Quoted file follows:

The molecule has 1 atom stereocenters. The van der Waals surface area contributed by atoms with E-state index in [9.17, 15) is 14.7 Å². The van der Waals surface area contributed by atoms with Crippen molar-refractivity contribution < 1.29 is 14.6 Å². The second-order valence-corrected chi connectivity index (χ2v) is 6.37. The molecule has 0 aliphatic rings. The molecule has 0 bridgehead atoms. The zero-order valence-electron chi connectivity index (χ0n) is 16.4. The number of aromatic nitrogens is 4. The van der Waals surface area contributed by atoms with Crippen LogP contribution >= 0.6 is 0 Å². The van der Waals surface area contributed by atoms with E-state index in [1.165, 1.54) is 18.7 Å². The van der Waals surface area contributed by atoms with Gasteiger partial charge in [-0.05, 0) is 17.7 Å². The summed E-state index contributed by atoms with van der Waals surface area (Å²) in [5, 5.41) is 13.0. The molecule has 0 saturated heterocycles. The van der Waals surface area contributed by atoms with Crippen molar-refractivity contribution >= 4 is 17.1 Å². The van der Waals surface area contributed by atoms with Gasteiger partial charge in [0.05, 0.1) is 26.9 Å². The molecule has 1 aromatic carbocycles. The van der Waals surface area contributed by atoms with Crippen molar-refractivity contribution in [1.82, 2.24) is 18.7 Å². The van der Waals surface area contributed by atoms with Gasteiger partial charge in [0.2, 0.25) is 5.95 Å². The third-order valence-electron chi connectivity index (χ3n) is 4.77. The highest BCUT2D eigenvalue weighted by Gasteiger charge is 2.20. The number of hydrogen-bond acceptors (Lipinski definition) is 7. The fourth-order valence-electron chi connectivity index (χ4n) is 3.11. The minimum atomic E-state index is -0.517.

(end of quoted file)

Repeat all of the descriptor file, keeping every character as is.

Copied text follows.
The molecule has 1 atom stereocenters. The van der Waals surface area contributed by atoms with E-state index in [9.17, 15) is 14.7 Å². The van der Waals surface area contributed by atoms with Crippen molar-refractivity contribution < 1.29 is 14.6 Å². The second-order valence-corrected chi connectivity index (χ2v) is 6.37. The molecule has 0 aliphatic rings. The molecule has 0 bridgehead atoms. The zero-order valence-electron chi connectivity index (χ0n) is 16.4. The number of aromatic nitrogens is 4. The van der Waals surface area contributed by atoms with Crippen LogP contribution >= 0.6 is 0 Å². The van der Waals surface area contributed by atoms with E-state index in [1.165, 1.54) is 18.7 Å². The van der Waals surface area contributed by atoms with Gasteiger partial charge in [-0.05, 0) is 17.7 Å². The summed E-state index contributed by atoms with van der Waals surface area (Å²) in [5, 5.41) is 13.0. The molecule has 0 saturated heterocycles. The van der Waals surface area contributed by atoms with Crippen molar-refractivity contribution >= 4 is 17.1 Å². The van der Waals surface area contributed by atoms with Gasteiger partial charge in [0.05, 0.1) is 26.9 Å². The molecule has 1 aromatic carbocycles. The van der Waals surface area contributed by atoms with Crippen molar-refractivity contribution in [1.82, 2.24) is 18.7 Å². The van der Waals surface area contributed by atoms with Gasteiger partial charge in [0.2, 0.25) is 5.95 Å². The third-order valence-electron chi connectivity index (χ3n) is 4.77. The highest BCUT2D eigenvalue weighted by Gasteiger charge is 2.20. The number of hydrogen-bond acceptors (Lipinski definition) is 7. The fourth-order valence-electron chi connectivity index (χ4n) is 3.11. The minimum atomic E-state index is -0.517.